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Oxfordshire Holiday Cottages
These companies provide a good range of Oxfordshire self cartering cottages as well as other forms of holiday accommodation. The cottage properties are situated throughout the county with some located on the fringes of the Cotswolds. Visit the site for news of the latest deals and booking rates.
- 80 Oxfordshire cottages
provided by Holiday Lettings, situated throughout Oxford in places such as Headington, Windrush as well as Oxford itself. Their selection includes both traditional and modern forms of self catering accommodation.
- Over 40 Oxfordshire cottages
and self catering properties including apartments and 17th century cottages set in picturesque regions such as the Cotswolds. Booking rates are between £200 and £900 for off-peak holiday breaks.
Cottages 4 You
- Around 15 cottages in Oxfordshire in their Cotswolds, Bath and Oxford section - there's a further 300 in the surrounding area. Most of the cottages are highly graded according to location and quality. Prices start at £300 for 7 day breaks.
- A collection of Oxfordshire cottage properties including luxury bungalows and converted coach houses. Pets are welcome in most cases as are smokers. Changeovers are usually on Fridays and Saturdays.
Oxfordshire is situated in South East England, a region considered by many to be the English heartland. It has a landscape of plush green hills, pastures and sleepy villages. Gentle streams such as the Windrush and Evenlode flow lazily through idyllic countryside settings - this is an area of natural, unspoilt beauty.
The River Evenlode
flows past remains of the forest of Wychwood and affords some splendid views of the countryside. Picturesque villages sit on its bank such as Ascott-Under-Wychwood, which dates back to the times of Henry I. The scenery around this part of Oxfordshire is stunning and largely unspoilt.
Hadlington Downs offers some great walking and hiking opportunities and winds past historical features such as the Bronze Age Hawk Stone. Indeed, much of Oxfordshire is steeped in history. Towns such as Chipping Norton
were actually mentioned in the Domesday book while Banbury dates back to Saxon times.
The Eastern side of Oxfordshire consists of vast cornfields and uninhabited wide-open spaces, divided by the River Thames
and Cherwell, on which sits one of the finest Jacobean mansions in the UK. The University town of Oxford and its dreaming spires, is also one of the county's gems and one of the most popular tourist destinations in the county. See the information that follows the guide for further details about Oxfordshire visitor attractions
Oxfordshire visitor attractions
This section offers information about Oxfordshire's most important visitor attractions and historical sites. There's also details of top restaurants and pubs in the region with opening times and admission prices. Links are also provided where possible.
Cotswold Wildlife and Gardens
is situated in Burford and consists of 200 acres of picturesque woodland
and gardens. It is also home to a variety of animals and features a tropical house, bat sanctuary and an adventure playground for kids. A narrow-gauge railway also runs through its grounds. Tickets are between £8 and £11. A variety of boat excursions are run along the 47mile stretch of the River Thames. Centres such as Hobbs of Henley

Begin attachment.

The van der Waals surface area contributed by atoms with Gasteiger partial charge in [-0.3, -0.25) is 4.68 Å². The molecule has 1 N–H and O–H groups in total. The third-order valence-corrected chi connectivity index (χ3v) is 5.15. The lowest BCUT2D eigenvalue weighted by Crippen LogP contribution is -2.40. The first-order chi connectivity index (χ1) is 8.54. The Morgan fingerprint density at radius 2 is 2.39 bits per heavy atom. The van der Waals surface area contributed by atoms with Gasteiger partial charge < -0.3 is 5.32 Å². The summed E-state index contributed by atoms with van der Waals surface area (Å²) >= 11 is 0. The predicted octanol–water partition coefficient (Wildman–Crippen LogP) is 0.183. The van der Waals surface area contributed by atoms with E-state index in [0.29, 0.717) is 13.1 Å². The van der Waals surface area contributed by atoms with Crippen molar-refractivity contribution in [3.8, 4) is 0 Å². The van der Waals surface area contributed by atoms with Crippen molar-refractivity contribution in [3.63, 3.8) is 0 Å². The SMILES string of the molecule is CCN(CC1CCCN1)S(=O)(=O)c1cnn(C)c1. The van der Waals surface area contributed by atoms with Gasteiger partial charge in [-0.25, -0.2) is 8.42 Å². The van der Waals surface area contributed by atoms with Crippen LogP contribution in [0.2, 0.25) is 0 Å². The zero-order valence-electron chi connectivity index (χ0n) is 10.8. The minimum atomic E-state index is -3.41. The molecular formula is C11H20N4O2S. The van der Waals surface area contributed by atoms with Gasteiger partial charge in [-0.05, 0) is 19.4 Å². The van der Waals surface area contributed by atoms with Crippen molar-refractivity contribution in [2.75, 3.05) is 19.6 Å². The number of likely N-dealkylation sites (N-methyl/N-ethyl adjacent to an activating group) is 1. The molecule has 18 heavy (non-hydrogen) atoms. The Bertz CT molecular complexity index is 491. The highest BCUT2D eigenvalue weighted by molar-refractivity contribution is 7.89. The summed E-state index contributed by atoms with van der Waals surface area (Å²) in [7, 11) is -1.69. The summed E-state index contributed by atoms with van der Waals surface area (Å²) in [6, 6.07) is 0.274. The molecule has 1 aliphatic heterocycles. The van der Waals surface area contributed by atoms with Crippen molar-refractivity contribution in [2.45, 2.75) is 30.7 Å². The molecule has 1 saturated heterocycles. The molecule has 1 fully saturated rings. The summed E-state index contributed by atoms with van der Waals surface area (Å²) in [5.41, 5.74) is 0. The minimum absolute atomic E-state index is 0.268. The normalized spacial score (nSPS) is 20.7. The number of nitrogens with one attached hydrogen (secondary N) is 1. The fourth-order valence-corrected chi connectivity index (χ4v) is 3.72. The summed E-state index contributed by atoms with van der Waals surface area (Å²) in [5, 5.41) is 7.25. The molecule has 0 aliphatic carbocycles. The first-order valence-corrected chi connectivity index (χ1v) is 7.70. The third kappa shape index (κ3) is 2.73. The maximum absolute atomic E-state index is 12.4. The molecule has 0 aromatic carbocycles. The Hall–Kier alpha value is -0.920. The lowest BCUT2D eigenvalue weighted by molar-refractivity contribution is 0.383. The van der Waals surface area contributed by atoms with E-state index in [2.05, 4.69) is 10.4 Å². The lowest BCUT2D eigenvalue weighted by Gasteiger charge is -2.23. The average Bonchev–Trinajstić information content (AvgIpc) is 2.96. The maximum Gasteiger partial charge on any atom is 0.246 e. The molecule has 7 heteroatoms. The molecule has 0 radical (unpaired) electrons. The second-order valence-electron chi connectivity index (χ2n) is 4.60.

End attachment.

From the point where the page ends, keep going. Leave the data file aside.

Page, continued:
offer 60 minute sightseeing trips between Marsh and Hambleden Locks - tickets are £7.50 for adults.
There are also a number of trails that run through the countryside that are well-suited to cyclists, such as the Phoenix Trail and the Didcot to Upton Railway Path (Cycle Route 44). Gentle Cycling
offers bike tours of the region and caters for beginners and the advanced.
Food and drink
Good pubs include The Three
in Whitney, which is a Grade II listed building and features a traditional interior of flagstone floors and low, beamed ceilings. Separate lunch and evening menus are served and there's a pub garden for families and groups. The delightful Old Thatched Inn
is also worth visiting and dates back to the mid 17th century. It features a distinctive thatched roof and a classic, country pub interior. The conservatory area allows diners to enjoy their highly original menu and a selection of local ales such as Hook Norton Best are also served.
in Moreton-in-Marsh is a former 16th century coaching inn that fuses modern furnishings with classical features, such as oak beams and stone walls. The cuisine, which has earned the restaurant two AA rosettes, is Modern British in style with signs of French influences - children over 8 are welcome and parking is available. The Hare Restaurant
in Hungerford is also noteworthy and specialises in contemporary European fare
This one-time pub has three dining rooms, all of which have an informal, relaxed feel. The menus are kept short but feature imaginative dishes like roast quail with risotto. Main courses start at around £16.
History and Culture
The North Leigh Roman Villa is an important historical site and has an elaborate mosaic, tiled floor - admission is free. Chastleton House is also memorable and is one of Europe's finest surviving examples of a Jacobean House. Located in Moreton-in-Marsh, the house is furnished with a large number of rare and priceless objects and there's also a large Elizabethan garden. Tickets are £7.50 for adults. Blenheim Palace
, birthplace of Winston Churchill should also be visited and features over 2000 acres of well-kept gardens.